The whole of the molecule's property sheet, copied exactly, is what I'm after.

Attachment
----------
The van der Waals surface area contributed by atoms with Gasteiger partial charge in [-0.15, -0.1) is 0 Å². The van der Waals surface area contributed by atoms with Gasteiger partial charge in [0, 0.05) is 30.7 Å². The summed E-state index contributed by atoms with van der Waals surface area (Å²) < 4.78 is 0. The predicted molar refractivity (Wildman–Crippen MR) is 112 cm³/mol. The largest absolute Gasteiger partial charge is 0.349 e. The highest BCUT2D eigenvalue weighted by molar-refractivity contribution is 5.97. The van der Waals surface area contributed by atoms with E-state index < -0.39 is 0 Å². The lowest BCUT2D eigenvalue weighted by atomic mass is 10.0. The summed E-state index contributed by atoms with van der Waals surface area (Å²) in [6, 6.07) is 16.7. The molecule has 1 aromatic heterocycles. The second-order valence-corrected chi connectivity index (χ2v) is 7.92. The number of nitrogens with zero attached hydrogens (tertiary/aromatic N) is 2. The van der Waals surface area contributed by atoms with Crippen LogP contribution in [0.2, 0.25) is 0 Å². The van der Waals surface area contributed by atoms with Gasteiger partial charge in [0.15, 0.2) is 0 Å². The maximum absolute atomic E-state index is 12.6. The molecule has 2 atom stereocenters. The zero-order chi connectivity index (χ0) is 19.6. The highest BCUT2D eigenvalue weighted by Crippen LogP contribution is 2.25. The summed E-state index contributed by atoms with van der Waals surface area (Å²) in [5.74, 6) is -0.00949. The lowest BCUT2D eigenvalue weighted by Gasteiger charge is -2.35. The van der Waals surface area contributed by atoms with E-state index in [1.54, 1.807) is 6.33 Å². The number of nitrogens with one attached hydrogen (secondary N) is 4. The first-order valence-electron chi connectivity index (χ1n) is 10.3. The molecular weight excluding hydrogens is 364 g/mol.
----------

The van der Waals surface area contributed by atoms with Gasteiger partial charge in [-0.15, -0.1) is 0 Å². The van der Waals surface area contributed by atoms with Gasteiger partial charge in [0, 0.05) is 30.7 Å². The summed E-state index contributed by atoms with van der Waals surface area (Å²) < 4.78 is 0. The predicted molar refractivity (Wildman–Crippen MR) is 112 cm³/mol. The largest absolute Gasteiger partial charge is 0.349 e. The highest BCUT2D eigenvalue weighted by molar-refractivity contribution is 5.97. The van der Waals surface area contributed by atoms with E-state index < -0.39 is 0 Å². The lowest BCUT2D eigenvalue weighted by atomic mass is 10.0. The summed E-state index contributed by atoms with van der Waals surface area (Å²) in [6, 6.07) is 16.7. The molecule has 1 aromatic heterocycles. The second-order valence-corrected chi connectivity index (χ2v) is 7.92. The number of nitrogens with zero attached hydrogens (tertiary/aromatic N) is 2. The van der Waals surface area contributed by atoms with Crippen LogP contribution in [0.2, 0.25) is 0 Å². The van der Waals surface area contributed by atoms with Gasteiger partial charge in [0.15, 0.2) is 0 Å². The maximum absolute atomic E-state index is 12.6. The molecule has 2 atom stereocenters. The zero-order chi connectivity index (χ0) is 19.6. The highest BCUT2D eigenvalue weighted by Crippen LogP contribution is 2.25. The summed E-state index contributed by atoms with van der Waals surface area (Å²) in [5.74, 6) is -0.00949. The lowest BCUT2D eigenvalue weighted by Gasteiger charge is -2.35. The van der Waals surface area contributed by atoms with E-state index in [1.54, 1.807) is 6.33 Å². The number of nitrogens with one attached hydrogen (secondary N) is 4. The first-order valence-electron chi connectivity index (χ1n) is 10.3. The molecular weight excluding hydrogens is 364 g/mol.